Part II:  Putting it into practice – a strategy and facility for instigating and focusing investment

These underpinning elements - public commitment; effective valuations and robust risk management; addressing inter-linkages and the willingness of investors to pursue sustainability based on the suggested Principles are increasingly being recognized in a number of areas and regions. 

The stage is set to now catalyse the necessary investment (which is clearly available) into a Blue Economy approach, bringing these elements together, brokering the financial arrangements, clarifying and agreeing in partnership what needs to be done by whom and when, and the sort of returns and opportunities on offer.  

One way of achieving this integrative approach is to move quickly towards establishing a Blue Economy Investment Facility and associated strategic process.  This can accelerate and provide a clearer focus as countries re-orientate towards a stronger Blue Economy approach.    

Circumstances vary, of course, from country to country and a Blue Economy Facility/Process will no doubt reflect national and local structures and priorities.    For example, Kenya has a Blue Economy Unit up and running, and it would not be difficult to extend this to a focus on facilitating investment, drawing on national and regional expertise, and securing investment in real time projects linked to Government plans and priorities.   A variation might be the establishment of a formal private enterprise entity, operating with its own expert personnel, under the overall guidance of an agreed authority, such as a Government Department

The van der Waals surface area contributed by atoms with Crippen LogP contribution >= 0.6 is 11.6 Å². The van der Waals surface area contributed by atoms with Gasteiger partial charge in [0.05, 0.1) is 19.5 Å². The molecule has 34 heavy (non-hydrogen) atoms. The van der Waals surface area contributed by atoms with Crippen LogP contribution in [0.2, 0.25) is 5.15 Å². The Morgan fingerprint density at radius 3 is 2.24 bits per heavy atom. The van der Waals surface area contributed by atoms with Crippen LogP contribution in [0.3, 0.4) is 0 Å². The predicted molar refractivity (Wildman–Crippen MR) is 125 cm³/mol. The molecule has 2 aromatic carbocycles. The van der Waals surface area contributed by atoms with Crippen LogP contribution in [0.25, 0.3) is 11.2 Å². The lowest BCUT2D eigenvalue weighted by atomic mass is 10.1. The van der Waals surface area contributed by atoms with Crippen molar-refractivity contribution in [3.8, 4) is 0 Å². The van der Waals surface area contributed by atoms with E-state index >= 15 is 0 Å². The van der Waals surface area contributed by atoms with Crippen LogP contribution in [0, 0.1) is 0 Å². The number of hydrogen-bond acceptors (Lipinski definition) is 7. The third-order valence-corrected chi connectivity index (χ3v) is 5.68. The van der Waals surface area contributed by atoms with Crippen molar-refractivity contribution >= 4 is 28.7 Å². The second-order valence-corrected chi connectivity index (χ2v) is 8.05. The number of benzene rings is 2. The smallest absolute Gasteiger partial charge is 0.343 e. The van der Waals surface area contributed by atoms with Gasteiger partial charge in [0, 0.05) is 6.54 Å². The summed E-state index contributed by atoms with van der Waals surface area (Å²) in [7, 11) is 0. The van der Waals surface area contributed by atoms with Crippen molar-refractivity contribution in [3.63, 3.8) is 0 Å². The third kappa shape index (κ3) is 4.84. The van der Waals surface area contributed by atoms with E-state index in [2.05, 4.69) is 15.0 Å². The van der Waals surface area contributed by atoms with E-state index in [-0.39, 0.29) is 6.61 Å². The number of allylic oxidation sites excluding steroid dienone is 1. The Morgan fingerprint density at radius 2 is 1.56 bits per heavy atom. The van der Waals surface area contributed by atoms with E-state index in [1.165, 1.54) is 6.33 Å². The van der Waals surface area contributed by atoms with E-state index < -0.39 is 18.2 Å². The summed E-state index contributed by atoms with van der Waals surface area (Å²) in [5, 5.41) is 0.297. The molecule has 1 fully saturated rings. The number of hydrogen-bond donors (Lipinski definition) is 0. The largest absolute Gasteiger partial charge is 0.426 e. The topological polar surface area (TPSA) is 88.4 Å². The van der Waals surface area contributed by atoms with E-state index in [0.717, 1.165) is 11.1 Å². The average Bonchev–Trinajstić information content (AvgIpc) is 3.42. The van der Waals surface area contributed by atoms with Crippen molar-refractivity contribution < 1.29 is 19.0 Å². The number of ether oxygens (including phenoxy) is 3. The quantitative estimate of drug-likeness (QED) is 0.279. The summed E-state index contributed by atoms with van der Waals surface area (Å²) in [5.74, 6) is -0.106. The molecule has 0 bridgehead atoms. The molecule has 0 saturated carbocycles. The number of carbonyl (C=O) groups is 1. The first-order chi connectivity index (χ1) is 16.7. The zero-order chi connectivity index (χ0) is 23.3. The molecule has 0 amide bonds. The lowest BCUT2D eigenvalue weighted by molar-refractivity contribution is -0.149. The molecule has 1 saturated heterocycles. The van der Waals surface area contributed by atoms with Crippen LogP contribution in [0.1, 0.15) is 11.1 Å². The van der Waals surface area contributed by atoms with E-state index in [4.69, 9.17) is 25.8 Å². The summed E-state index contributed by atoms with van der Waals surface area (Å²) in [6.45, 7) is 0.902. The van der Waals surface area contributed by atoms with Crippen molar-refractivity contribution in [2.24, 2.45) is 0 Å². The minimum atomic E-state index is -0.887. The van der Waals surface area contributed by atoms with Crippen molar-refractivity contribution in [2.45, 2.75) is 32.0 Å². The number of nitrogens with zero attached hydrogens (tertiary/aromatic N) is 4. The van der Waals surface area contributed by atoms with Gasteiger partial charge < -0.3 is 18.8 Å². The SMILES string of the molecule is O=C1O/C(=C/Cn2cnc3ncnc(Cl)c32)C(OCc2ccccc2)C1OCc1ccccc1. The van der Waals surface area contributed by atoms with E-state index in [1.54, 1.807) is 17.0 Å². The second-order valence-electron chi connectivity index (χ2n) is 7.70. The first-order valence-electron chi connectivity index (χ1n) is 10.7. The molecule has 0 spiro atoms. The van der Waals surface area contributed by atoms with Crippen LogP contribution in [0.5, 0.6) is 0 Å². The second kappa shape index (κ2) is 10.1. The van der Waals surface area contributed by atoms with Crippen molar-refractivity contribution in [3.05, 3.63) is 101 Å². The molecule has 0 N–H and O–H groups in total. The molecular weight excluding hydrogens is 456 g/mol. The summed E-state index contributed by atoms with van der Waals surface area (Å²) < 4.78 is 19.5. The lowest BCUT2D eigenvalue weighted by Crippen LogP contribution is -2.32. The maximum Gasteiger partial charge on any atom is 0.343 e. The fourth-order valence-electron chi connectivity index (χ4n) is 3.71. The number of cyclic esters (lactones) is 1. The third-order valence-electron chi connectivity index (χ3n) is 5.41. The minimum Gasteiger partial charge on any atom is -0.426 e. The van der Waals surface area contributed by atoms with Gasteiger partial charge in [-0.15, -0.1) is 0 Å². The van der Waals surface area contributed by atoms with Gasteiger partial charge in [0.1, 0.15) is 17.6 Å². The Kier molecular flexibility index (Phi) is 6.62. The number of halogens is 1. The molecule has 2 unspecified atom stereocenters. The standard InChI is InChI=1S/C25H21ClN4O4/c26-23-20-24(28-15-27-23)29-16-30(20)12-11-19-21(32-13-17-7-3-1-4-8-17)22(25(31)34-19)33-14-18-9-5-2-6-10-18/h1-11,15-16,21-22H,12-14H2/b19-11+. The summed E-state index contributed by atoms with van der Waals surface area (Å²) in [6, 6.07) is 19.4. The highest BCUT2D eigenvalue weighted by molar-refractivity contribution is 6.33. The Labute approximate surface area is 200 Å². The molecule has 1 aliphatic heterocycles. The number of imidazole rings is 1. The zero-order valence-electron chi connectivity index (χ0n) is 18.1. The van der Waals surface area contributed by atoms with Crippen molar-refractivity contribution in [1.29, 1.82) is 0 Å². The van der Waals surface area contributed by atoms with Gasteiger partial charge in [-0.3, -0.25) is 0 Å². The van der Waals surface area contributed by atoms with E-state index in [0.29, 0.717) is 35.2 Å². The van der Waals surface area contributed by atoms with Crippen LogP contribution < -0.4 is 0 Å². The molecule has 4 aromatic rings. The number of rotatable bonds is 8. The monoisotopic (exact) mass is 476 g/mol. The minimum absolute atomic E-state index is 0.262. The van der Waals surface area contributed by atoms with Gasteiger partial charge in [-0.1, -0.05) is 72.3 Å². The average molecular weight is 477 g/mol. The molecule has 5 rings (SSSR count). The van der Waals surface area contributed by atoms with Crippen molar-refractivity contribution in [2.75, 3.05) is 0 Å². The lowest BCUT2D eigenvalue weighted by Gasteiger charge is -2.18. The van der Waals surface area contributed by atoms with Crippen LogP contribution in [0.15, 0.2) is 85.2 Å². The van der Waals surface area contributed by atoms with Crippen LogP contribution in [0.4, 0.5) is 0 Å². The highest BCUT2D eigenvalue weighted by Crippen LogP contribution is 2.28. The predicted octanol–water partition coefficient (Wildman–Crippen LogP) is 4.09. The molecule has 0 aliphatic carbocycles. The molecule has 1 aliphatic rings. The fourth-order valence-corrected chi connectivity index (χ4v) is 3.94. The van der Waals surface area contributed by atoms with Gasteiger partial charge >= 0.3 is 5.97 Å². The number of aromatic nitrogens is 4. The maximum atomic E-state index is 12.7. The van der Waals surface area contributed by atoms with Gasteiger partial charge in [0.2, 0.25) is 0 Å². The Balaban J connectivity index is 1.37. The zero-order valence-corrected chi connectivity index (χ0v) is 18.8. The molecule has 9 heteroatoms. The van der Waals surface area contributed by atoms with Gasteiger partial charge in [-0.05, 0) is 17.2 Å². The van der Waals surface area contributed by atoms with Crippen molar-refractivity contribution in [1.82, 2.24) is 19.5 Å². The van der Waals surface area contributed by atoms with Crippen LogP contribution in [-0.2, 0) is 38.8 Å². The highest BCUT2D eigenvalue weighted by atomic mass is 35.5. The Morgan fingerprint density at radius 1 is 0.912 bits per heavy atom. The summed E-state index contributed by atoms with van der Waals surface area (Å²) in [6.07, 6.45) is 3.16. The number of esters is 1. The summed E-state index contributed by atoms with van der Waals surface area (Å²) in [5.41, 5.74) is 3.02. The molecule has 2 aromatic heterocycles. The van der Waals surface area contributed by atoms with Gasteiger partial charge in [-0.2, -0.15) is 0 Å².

Whatever the precise approach, the mandate of such a Facility and Process would be to develop and secure ‘blue economy’ investments in support of the country led development objectives and approved programmes.    This would also enable a genuine Blue Proofing (blue impact assessments, including benefits, as it were) of projects and initiatives to be undertaken, including the effective application of investment principles.     Current environmental impact assessments tend to reflect the particular and limited approach of a project.  A more systematic and joined up approach is needed, not least where oceans, coats and freshwater areas are concerned.    

The following describes some key steps which governments might take with stakeholders in re-orientating towards a Blue Economy approach and the establishment of a Blue Economy Investment Facility.  Some countries will have already taken some of these steps, and of course some steps are similar to normal business practice.  But to underline the issue, a more coordinated, focused approach allows for more effective delivery of projects, their transparency, improved livelihoods, and environmental quality.     

Stages and steps in a Blue Economy Investment Process  

A first stage, would focus on the initial entry points, making the case for a Blue Economy – how it fits in with helping to deliver the SDGs - and identifying and mapping investment partners along with broader stakeholder engagement, such as: